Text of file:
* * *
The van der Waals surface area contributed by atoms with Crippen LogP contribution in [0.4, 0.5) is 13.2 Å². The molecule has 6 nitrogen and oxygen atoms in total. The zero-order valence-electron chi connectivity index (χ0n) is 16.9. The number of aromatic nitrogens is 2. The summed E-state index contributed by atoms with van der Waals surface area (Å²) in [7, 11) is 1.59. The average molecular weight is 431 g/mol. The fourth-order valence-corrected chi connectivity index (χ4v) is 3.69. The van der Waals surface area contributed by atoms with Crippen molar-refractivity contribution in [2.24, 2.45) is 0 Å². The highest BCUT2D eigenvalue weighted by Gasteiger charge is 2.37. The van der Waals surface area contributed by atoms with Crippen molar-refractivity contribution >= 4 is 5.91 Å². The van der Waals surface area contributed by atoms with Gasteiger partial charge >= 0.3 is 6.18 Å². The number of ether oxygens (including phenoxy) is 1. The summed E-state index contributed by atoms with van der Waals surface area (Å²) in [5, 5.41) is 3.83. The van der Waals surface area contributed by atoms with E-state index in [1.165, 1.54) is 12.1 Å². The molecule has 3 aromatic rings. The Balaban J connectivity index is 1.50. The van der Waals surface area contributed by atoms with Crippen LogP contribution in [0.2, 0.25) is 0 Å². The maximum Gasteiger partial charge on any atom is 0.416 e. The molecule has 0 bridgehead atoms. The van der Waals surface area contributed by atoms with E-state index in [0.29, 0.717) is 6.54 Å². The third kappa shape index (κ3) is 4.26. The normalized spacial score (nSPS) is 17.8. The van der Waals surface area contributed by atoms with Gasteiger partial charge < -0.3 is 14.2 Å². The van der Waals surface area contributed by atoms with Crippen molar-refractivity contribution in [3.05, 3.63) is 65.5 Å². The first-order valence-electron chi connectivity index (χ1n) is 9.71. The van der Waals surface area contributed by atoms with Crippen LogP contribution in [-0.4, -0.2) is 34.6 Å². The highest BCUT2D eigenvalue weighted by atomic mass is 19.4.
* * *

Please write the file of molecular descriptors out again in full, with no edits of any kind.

The van der Waals surface area contributed by atoms with Crippen LogP contribution in [0.4, 0.5) is 13.2 Å². The molecule has 6 nitrogen and oxygen atoms in total. The zero-order valence-electron chi connectivity index (χ0n) is 16.9. The number of aromatic nitrogens is 2. The summed E-state index contributed by atoms with van der Waals surface area (Å²) in [7, 11) is 1.59. The average molecular weight is 431 g/mol. The fourth-order valence-corrected chi connectivity index (χ4v) is 3.69. The van der Waals surface area contributed by atoms with Crippen molar-refractivity contribution in [2.24, 2.45) is 0 Å². The highest BCUT2D eigenvalue weighted by Gasteiger charge is 2.37. The van der Waals surface area contributed by atoms with Crippen molar-refractivity contribution >= 4 is 5.91 Å². The van der Waals surface area contributed by atoms with Gasteiger partial charge >= 0.3 is 6.18 Å². The number of ether oxygens (including phenoxy) is 1. The summed E-state index contributed by atoms with van der Waals surface area (Å²) in [5, 5.41) is 3.83. The van der Waals surface area contributed by atoms with E-state index in [1.165, 1.54) is 12.1 Å². The molecule has 3 aromatic rings. The Balaban J connectivity index is 1.50. The van der Waals surface area contributed by atoms with Crippen LogP contribution in [0.2, 0.25) is 0 Å². The maximum Gasteiger partial charge on any atom is 0.416 e. The molecule has 0 bridgehead atoms. The van der Waals surface area contributed by atoms with E-state index in [0.29, 0.717) is 6.54 Å². The third kappa shape index (κ3) is 4.26. The normalized spacial score (nSPS) is 17.8. The van der Waals surface area contributed by atoms with Gasteiger partial charge < -0.3 is 14.2 Å². The van der Waals surface area contributed by atoms with Crippen molar-refractivity contribution in [3.05, 3.63) is 65.5 Å². The first-order valence-electron chi connectivity index (χ1n) is 9.71. The van der Waals surface area contributed by atoms with Crippen LogP contribution in [-0.4, -0.2) is 34.6 Å². The highest BCUT2D eigenvalue weighted by atomic mass is 19.4.